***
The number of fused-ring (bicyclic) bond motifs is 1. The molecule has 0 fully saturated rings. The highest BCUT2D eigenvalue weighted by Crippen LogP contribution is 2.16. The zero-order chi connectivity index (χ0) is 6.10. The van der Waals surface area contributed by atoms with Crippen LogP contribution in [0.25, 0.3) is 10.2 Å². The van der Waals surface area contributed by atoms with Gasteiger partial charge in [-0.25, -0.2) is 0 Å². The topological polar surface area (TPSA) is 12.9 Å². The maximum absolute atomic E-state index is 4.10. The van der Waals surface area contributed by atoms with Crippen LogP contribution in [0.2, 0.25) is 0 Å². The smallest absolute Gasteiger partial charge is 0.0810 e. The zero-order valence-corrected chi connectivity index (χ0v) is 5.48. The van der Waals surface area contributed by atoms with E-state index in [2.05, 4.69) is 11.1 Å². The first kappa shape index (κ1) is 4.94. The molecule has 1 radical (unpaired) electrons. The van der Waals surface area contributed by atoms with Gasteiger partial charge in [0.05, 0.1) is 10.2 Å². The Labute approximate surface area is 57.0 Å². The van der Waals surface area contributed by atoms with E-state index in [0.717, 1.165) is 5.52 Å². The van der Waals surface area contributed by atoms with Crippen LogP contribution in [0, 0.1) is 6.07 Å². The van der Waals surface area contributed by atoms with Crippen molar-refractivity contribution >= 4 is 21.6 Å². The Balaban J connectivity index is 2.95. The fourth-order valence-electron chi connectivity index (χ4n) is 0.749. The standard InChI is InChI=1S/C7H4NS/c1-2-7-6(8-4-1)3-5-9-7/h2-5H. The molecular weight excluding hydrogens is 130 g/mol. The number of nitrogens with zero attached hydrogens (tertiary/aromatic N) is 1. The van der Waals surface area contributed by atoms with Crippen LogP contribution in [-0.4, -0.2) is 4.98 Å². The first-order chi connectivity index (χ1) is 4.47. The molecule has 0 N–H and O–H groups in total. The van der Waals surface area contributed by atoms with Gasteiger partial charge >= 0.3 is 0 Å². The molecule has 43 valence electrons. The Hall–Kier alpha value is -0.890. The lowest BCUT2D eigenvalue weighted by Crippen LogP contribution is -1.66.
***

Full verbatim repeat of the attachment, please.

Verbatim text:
The number of fused-ring (bicyclic) bond motifs is 1. The molecule has 0 fully saturated rings. The highest BCUT2D eigenvalue weighted by Crippen LogP contribution is 2.16. The zero-order chi connectivity index (χ0) is 6.10. The van der Waals surface area contributed by atoms with Crippen LogP contribution in [0.25, 0.3) is 10.2 Å². The van der Waals surface area contributed by atoms with Gasteiger partial charge in [-0.25, -0.2) is 0 Å². The topological polar surface area (TPSA) is 12.9 Å². The maximum absolute atomic E-state index is 4.10. The van der Waals surface area contributed by atoms with Crippen LogP contribution in [0.2, 0.25) is 0 Å². The smallest absolute Gasteiger partial charge is 0.0810 e. The zero-order valence-corrected chi connectivity index (χ0v) is 5.48. The van der Waals surface area contributed by atoms with E-state index in [2.05, 4.69) is 11.1 Å². The first kappa shape index (κ1) is 4.94. The molecule has 1 radical (unpaired) electrons. The van der Waals surface area contributed by atoms with Gasteiger partial charge in [0.05, 0.1) is 10.2 Å². The Labute approximate surface area is 57.0 Å². The van der Waals surface area contributed by atoms with E-state index in [0.717, 1.165) is 5.52 Å². The van der Waals surface area contributed by atoms with Crippen LogP contribution in [0, 0.1) is 6.07 Å². The van der Waals surface area contributed by atoms with Crippen molar-refractivity contribution >= 4 is 21.6 Å². The Balaban J connectivity index is 2.95. The fourth-order valence-electron chi connectivity index (χ4n) is 0.749. The standard InChI is InChI=1S/C7H4NS/c1-2-7-6(8-4-1)3-5-9-7/h2-5H. The molecular weight excluding hydrogens is 130 g/mol. The number of nitrogens with zero attached hydrogens (tertiary/aromatic N) is 1. The van der Waals surface area contributed by atoms with Crippen LogP contribution in [-0.4, -0.2) is 4.98 Å². The first-order chi connectivity index (χ1) is 4.47. The molecule has 0 N–H and O–H groups in total. The van der Waals surface area contributed by atoms with Gasteiger partial charge >= 0.3 is 0 Å². The molecule has 43 valence electrons. The Hall–Kier alpha value is -0.890. The lowest BCUT2D eigenvalue weighted by Crippen LogP contribution is -1.66.